I spent eight days there and learned about the sugar cane plantations and, on the other end of the spectrum, creole gardens- a method of subsistence farming that originated in slave times as a way for the slaves to feed themselves. I learned about the dynamic between the the island and the mainland of France, which it is technically a part of. There has been an independence movement for a long time but there are many obstacles in the way of achieving this. Food is one of them. In spite of the fertile ground they import the majority of their food from France and therefore are dependent on them to feed themselves. Independence could mean an end to these relatively low cost imports. This was a fascinating case study of sorts on how food is used as a tool of power. Greg was there translating the works of their most famous political and poet, Aimé Césaire, from French to English. This was great because I was able to learn a lot about decolonization and negritude, a word and concept that Césaire helped coin.
|Jardin de Balata, Martinique|
I flew from Martinique to Ireland, where I was immediately flabbergasted by the fact that suddenly, after 10 months of this not being the case, I could understand everyone there and they could understand me! Language-wise that is. I spent the first two weeks on Carraig Dulra farm taking a Permaculture Design Course.
|Practicing our design skills|
|check out that beautiful salad!!|
It was so cool and I am so happy I did it. I learned about medical plants, food as medicine, how to build a fish pond, woodworking, wild foraging, perennial planting systems, and more. I had mind blowing moments everyday and was surrounded by some of Ireland’s most passionate food activists. It left me feeling very positive and hopeful, which was much needed given that a lot of my research in both East Africa and India was fairly depressing in regards to the direction things were going. I spent a lot of time thinking about the current conditions of all the former British colonies (namely Ireland, India, and Uganda) I visited and was shocked by both the differences and the similarities.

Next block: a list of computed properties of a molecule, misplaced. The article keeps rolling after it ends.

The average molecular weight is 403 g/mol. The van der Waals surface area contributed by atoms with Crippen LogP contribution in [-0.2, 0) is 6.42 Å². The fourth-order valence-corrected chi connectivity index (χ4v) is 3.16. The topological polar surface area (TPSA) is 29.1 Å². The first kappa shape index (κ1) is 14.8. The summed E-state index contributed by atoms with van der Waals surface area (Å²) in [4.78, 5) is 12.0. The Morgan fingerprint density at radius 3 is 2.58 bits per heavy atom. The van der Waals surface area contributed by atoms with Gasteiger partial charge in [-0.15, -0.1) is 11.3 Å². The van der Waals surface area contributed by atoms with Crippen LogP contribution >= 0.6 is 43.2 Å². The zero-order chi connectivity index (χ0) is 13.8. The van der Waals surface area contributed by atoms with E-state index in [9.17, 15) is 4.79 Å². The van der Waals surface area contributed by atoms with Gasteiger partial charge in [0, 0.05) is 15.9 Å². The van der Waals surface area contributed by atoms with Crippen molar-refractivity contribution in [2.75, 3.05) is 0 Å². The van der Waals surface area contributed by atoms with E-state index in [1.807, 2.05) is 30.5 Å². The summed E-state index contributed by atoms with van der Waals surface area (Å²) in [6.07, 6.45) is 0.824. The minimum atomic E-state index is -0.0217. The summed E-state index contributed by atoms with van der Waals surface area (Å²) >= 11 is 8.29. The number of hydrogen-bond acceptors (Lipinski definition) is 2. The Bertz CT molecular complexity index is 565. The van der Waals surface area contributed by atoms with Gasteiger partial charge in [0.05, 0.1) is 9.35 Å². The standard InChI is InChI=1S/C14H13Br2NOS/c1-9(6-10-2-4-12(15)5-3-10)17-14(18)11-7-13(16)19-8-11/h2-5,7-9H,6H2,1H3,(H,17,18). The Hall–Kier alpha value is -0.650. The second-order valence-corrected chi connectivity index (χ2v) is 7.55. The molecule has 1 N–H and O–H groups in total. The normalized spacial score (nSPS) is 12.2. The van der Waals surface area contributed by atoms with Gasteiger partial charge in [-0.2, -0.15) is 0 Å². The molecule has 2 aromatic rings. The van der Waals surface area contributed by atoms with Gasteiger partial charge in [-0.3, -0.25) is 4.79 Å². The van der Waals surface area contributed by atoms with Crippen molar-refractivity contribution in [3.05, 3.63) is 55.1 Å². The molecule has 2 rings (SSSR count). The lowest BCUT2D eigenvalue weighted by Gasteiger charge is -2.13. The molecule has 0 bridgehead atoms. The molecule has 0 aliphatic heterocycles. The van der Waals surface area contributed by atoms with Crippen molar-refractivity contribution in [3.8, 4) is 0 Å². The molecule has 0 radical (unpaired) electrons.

|Listening to the trees|
After the permaculture course I spent 8 days hitchhiking across the island. I got a lot of rides from elderly men who were very concerned about my wellbeing. I stayed in some very interesting places along the way including the tool shed of a community garden and in a farmer’s hay field next to a cemetery. In Galway I stayed with friends from the permaculture course and had the opportunity to help them redesign their garden with the knowledge we had garnered from our course. After a couple days here, I hitchhiked back to the East coast with a stopover at Cloughjordan Ecovillage, where I worked on their farm for two days. From here I journeyed back to Dublin where I stayed with another friend from the permaculture course. I left Ireland with the feeling that there was so much more to learn that I could take back and apply to the United States. So hopefully I’ll be back soon!
|Mountain flute jam in Galway|
Photo Credit: Carine Genadry
My final stop was a short and sweet trip to Norway. I met up with a friend in Oslo for a couple days and had a great time biking around the city (which contains 60 percent wilderness within the technical city limits!!) and taking in the pristine streets and highly efficient infrastructure. Afterwards, I took a train to Trolltunga in the West and spent a few days there hiking and mentally repairing for my transition home.
Two days later, bam! I was back in the USA.
|Back with the laaaadies|
I am feeling very settled and content now. The first two weeks back were quite difficult- transitions are not my strong point, though I am much better at them now after going through countless transitions in this past year. The Watson conference is what really made me feel comfortable being back. It felt like closure and it was also very validating of all the things I was feeling. In the weeks since I have had the pleasure of connecting with several of the fellows I met there.
Being back in this familiar context with people who have known me all my life has helped me realize the ways in which I have changed. I feel relaxed in situations that once made me anxious, I interact with people I once took for granted with a newly profound appreciation, and I share my ideas with more clarity.
I would like to extend a HUGE thank you for everyone who supported me in ways big and small throughout the course of the year. I definitely could not have done it without you all.
Peace out for now,